"The Trouble has Commenced - A Tale of Anxiety"

February 27, 1875

Thomas Nast

"The Trouble has Commenced - A Tale of Anxiety"

Black Americans; Congress; Cox, S. S. “Sunset”; Reconstruction;

Blaine, James G.; Butler, Benjamin; Wood, Fernando;

American South;

No caption

This Harper's Weekly cartoon by Thomas Nast caricatures verbal sparring which erupted on the floor of the U.S. House of Representatives during debate over a proposed civil rights bill.

Senator Charles Sumner of Massachusetts had introduced his civil rights bill in every Congressional session since 1870. The bill would have outlawed racial segregation in all public accommodations regulated by law, such as hotels, public schools, theaters, steamships, and railroads. When Sumner died in March 1874, Republicans like Harper's Weekly editor George William Curtis insisted that the civil rights bill be enacted in his honor.

Reconstruction had already been abandoned in most of the South and racial discrimination against black Americans remained widespread. To the Republicans' dismay, the fall elections of 1874 resulted in a Democrats majority in the House for the first time since before the Civil War. During the lame duck session of the outgoing Congress in the early months of 1875, Republicans worked to pass the civil rights bill. This last-ditch effort of the defeated Republicans provoked a hostile reaction from many Southern Democrats, particularly Congressman John Young Brown of Kentucky.

On February 4, 1875, in the midst of an impassioned debate on the House floor, Speaker of the House James Blaine of Maine, a Republican, interrupted Brown to inquire whether his derogatory remarks were aimed at a member of the House. The Kentucky congressman denied such an intention, but continued with a crescendo of invective: "If I was to desire to express all that was pusillanimous in war, inhuman in peace, forbidding in morals, and infamous in politics, I should call it 'Butlerizing.'"

Brown's slur was aimed at Congressman Benjamin Butler of Massachusetts, a maverick Republican (at the time). Butler had infuriated Southerners during the Civil War when he commanded the Union occupation forces in New Orleans. For his allegedly harsh and abusive rule, New Orleans residents called him "Beast" or "Brute" Butler. As a congressman after the war, Butler further angered Southern Democrats with his support of radical Reconstruction and black civil rights, and his determined opposition to President Andrew Johnson. Butler served as the lead House prosecutor at Johnson's removal trial in the Senate, following the president's impeachment.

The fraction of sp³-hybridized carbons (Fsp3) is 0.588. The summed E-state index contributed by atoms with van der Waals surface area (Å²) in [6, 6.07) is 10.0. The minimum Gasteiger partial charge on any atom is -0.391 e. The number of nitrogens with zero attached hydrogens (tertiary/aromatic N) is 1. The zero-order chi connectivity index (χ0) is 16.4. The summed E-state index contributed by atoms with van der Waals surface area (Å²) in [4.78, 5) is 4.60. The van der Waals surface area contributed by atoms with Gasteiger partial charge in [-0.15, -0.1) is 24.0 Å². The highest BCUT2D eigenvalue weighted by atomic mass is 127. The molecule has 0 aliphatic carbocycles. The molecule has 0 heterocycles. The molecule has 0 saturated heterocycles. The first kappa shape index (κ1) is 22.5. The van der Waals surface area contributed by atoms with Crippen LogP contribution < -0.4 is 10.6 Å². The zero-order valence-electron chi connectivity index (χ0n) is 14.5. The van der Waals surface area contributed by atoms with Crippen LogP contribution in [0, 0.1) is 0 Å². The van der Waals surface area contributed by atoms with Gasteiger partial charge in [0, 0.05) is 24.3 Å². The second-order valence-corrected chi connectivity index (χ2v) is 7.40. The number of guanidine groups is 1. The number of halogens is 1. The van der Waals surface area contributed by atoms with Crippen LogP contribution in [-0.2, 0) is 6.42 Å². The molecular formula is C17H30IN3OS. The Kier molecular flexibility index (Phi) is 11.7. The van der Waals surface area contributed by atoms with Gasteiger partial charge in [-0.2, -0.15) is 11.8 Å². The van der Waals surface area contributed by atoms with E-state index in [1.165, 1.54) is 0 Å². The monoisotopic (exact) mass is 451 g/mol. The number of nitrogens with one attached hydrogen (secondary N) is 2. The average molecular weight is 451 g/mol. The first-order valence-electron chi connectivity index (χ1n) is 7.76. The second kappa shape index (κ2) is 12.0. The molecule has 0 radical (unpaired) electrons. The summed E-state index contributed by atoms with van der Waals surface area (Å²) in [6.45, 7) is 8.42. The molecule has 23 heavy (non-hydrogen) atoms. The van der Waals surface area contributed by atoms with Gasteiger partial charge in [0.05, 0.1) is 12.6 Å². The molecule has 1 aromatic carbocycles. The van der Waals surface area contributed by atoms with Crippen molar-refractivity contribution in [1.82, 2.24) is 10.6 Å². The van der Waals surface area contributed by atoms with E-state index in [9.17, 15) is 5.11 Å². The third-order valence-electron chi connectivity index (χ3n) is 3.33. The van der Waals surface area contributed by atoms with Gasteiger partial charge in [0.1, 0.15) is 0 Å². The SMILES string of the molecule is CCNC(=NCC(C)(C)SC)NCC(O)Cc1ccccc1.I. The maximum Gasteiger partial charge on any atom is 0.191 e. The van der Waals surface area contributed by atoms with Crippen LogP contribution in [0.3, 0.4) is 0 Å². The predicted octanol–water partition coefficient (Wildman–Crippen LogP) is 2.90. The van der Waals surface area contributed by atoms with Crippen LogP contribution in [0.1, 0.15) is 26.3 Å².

Brown's personal insult of Butler caused a sensation in the House. Congressman Robert Hale of New York, a Republican, offered a resolution of censure against Brown, while Representative Henry Dawes of Massachusetts, also a Republican, offered a resolution of expulsion. After heated debate, Dawes withdrew his resolution, and the Hale resolution passed. Congressman Brown then stood before the collective body of his silent House colleagues as Speaker Blaine formally censured him. When the speaker finished, Brown replied that he accepted the reprimand and meant no disrespect. After a pregnant pause, he added, "to the House."

In this cartoon, Brown is a wild tiger, whose sharp fangs and claws are poised to tear into the flesh of Congressman Butler, who stands calmly by his desk upon which rests a document: "Very Civil Rights in the House of Representatives." The Brown tiger is prevented from mauling Butler by four of the Kentuckian's fellow Democrats, who have grasp him by the tail. The two identifiable congressmen are: Fernando Wood (back) and Samuel Cox (front), both of New York, and both hopeful of becoming the next speaker of the house for the incoming Congress (neither did).

In the background, Speaker Blaine pounds his gavel and shouts for order, as the recording secretary and parliamentarian cower behind their chairs. The injunction written on the paper in front of Blaine, "Gentlemen you must not let your wild animals loose ..." refers to a hoax perpetrated in late 1874 by James Gordon Bennett Jr., editor of the New York Herald. He fooled many readers into thinking that wild animals had broken free from the Central Park zoo. (For another visual reference to the Central Park animal hoax, see the archive for the Harper's Weekly cartoon of February 6, 1875, "The Biggest Scare and Hoax Yet!")

The outgoing Republican Congress passed Sumner's civil rights bill after removing public schools from the law's protective umbrella. Harper’s Weekly retracted its endorsement of the weakened measure. President Ulysses S. Grant signed the bill into law on March 1, 1875. In 1883, the U.S. Supreme Court ruled the Civil Rights Act of 1875 unconstitutional. It would be almost 75 years until another civil rights bill would pass Congress and become law.

Robert C. Kennedy

"The Trouble has Commenced - A Tale of Anxiety"
May 29, 2024

Home | About | Contact || Access | Features 

Website design © 2001-2008 HarpWeek, LLC
All Content © 1998-2008 HarpWeek, LLC
Please submit questions to